Updated: Apr 25
WWOX is an abbreviation of the name of an enzyme and associated gene called “WW domain containing oxidoreductase” located on Chromosome 16 at band 16q23.1-q23.2. An extremely rare recessive mutation of the WWOX gene causes a deficiency of this protein which has a severe impact on brain development. The resultant syndromes are known as SCAR12 (Spinocerebellar Ataxia-12) and EIEE28 (Early Infantile Epileptic Encephalopathy-28) or WOREE Syndrome (WWOX-related Epileptic Encephalopathy).
WWOX Clinical Features
Children affected by SCAR12 or WOREE syndrome display the following symptoms in varying severity: refractory epilepsy, profound global delay and severe cognitive impairment. Many children with WOREE Syndrome will not live through to adulthood with an average life expectancy of 4 years. At present there is no cure.
SCAR12. This syndrome is typified by early-childhood onset of cerebellar ataxia which means children are unable to coordinate the movement of their muscles. This in turn causes problems with walking, speech and also abnormal eye movements. Most children also suffer from generalised tonic-clonic epilepsy and psychomotor development delay, slurred or slow speech that can be difficult to understand, gaze-evoked nystagmus where the eyes make repetitive, uncontrolled movements. All children also suffer from a learning disability. They can also have muscle weakness, tight muscles, overactive reflexes and clonus. Mild cerebellar atrophy is usually visible on a brain MRI.
WOREE. Most affected children will present with seizures within the first two months of their lives. The seizures types vary but are typically focal or multifocal in nature. There is usually a progression to Infantile Spasms (West Syndrome) which respond poorly to the standard adrenocorticotropic hormone (ACTH), prednisone, and Vigabatrin therapies. Seizures largely remain refractory to most medications, although some children do attain a degree of seizure control after some time.
Get to Know WWOX Foundation
The WWOX Foundation is a charitable organization dedicated to promoting community awareness of WWOX related syndromes and supporting scientific research that aims to develop effective treatments and ultimately cure the syndromes.
The WWOX Foundation was formed by a group of parents with children affected by the devastating syndromes associated with WWOX deficiency.
Our goals are:
• Establishing a support framework for families with children suffering from WWOX deficiency.
• Providing financial support to researchers to pursue scientific endeavours related to WWOX.
• Connecting WWOX patients with WWOX researchers for ongoing clinical studies with a Patient Registry.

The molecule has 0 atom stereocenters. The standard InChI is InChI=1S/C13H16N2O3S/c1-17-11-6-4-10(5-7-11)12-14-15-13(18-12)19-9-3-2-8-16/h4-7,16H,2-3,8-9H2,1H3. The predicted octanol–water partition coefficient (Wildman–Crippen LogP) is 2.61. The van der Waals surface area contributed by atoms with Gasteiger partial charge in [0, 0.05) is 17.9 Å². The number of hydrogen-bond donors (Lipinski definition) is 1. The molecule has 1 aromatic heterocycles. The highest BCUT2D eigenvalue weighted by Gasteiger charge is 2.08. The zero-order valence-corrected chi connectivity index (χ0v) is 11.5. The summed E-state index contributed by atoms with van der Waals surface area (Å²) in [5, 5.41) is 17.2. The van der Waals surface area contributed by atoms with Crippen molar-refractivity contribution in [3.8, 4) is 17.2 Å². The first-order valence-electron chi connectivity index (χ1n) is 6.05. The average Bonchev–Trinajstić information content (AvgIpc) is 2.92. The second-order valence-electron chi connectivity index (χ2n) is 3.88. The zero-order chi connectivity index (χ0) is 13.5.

• Assist researchers with better establishment of the phenotypic spectrum of WWOX patients.
• Raise awareness in the medical community to allow quick and accurate diagnosis of WWOX related syndromes.
I am especially proud of ...
We are especially proud of the massive achievements on the scientific research front as a result of establishing a collaboration between a number of highly motivated scientists working towards a cure for WWOX related syndromes. We are also very pleased that we managed to connect with so many WWOX parents around the world, despite the disease being so ultra-rare.
Excited to REN because...
We believe that many genetic developmental and epileptic encephalopathies have so many similarities and we look forward to exchanging ideas and collaborate with other REN members as we all move forward towards improving the outcome of our children and ultimately finding cures for our respective genes.
My journey and motivation...
Like so many first time parents we were excitedly anticipating the birth of our first child Lucia. Unfortunately, from birth our daughter started suffering from devastating seizures and profound global developmental delay. A year of continued hospital admissions ensued before we finally received a diagnosis that our daughter was suffering from an extremely rare and as yet poorly understood genetic mutation affecting the WWOX gene with an average life expectancy of 4 years. Since that time we have established contact with many other parents of children also suffering from WWOX related syndromes and in conjunction with these parents, the WWOX Foundation was established. Lucia is 3 years old and still suffers from daily seizures. She is profoundly impaired and doesn’t have the ability to seat unaided, crawl, walk or talk. Caring for a severely disabled child has been very challenging but at the same time taught us as parents so much about the importance of acceptance, patience and also hope.Of course we would do anything to cure our daughter immediately, but not for one moment do we resent how our lives have changed. Life with Lucia has been a blessing and we love her to bits.
By Johann Mentz, Director/Founder